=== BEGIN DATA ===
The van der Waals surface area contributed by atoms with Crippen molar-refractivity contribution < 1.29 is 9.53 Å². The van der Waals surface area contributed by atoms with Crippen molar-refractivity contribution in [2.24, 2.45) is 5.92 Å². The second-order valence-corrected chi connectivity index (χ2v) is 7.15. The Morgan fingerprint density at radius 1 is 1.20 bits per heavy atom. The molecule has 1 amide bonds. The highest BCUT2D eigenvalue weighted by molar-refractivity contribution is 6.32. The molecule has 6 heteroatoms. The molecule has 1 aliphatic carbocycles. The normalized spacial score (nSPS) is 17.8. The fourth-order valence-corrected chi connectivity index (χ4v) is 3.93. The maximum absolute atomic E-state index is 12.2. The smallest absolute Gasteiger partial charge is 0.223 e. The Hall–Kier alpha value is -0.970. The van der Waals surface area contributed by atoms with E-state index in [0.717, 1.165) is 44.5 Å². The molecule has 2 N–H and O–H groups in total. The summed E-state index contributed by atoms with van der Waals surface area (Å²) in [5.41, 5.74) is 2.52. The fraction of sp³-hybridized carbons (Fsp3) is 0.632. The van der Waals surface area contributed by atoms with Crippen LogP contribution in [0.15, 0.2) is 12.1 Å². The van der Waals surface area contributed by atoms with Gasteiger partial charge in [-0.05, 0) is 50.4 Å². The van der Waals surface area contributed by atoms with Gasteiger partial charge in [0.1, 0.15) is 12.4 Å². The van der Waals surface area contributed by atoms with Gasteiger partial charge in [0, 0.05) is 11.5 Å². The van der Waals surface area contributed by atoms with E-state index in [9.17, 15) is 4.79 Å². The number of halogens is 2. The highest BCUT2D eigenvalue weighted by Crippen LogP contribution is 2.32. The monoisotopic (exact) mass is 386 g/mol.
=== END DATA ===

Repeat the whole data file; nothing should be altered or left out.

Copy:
The van der Waals surface area contributed by atoms with Crippen molar-refractivity contribution < 1.29 is 9.53 Å². The van der Waals surface area contributed by atoms with Crippen molar-refractivity contribution in [2.24, 2.45) is 5.92 Å². The second-order valence-corrected chi connectivity index (χ2v) is 7.15. The Morgan fingerprint density at radius 1 is 1.20 bits per heavy atom. The molecule has 1 amide bonds. The highest BCUT2D eigenvalue weighted by molar-refractivity contribution is 6.32. The molecule has 6 heteroatoms. The molecule has 1 aliphatic carbocycles. The normalized spacial score (nSPS) is 17.8. The fourth-order valence-corrected chi connectivity index (χ4v) is 3.93. The maximum absolute atomic E-state index is 12.2. The smallest absolute Gasteiger partial charge is 0.223 e. The Hall–Kier alpha value is -0.970. The van der Waals surface area contributed by atoms with E-state index in [0.717, 1.165) is 44.5 Å². The molecule has 2 N–H and O–H groups in total. The summed E-state index contributed by atoms with van der Waals surface area (Å²) in [5.41, 5.74) is 2.52. The fraction of sp³-hybridized carbons (Fsp3) is 0.632. The van der Waals surface area contributed by atoms with Crippen LogP contribution in [0.15, 0.2) is 12.1 Å². The van der Waals surface area contributed by atoms with Gasteiger partial charge in [-0.05, 0) is 50.4 Å². The van der Waals surface area contributed by atoms with Gasteiger partial charge in [0.1, 0.15) is 12.4 Å². The van der Waals surface area contributed by atoms with Gasteiger partial charge in [0, 0.05) is 11.5 Å². The van der Waals surface area contributed by atoms with E-state index in [9.17, 15) is 4.79 Å². The number of halogens is 2. The highest BCUT2D eigenvalue weighted by Crippen LogP contribution is 2.32. The monoisotopic (exact) mass is 386 g/mol.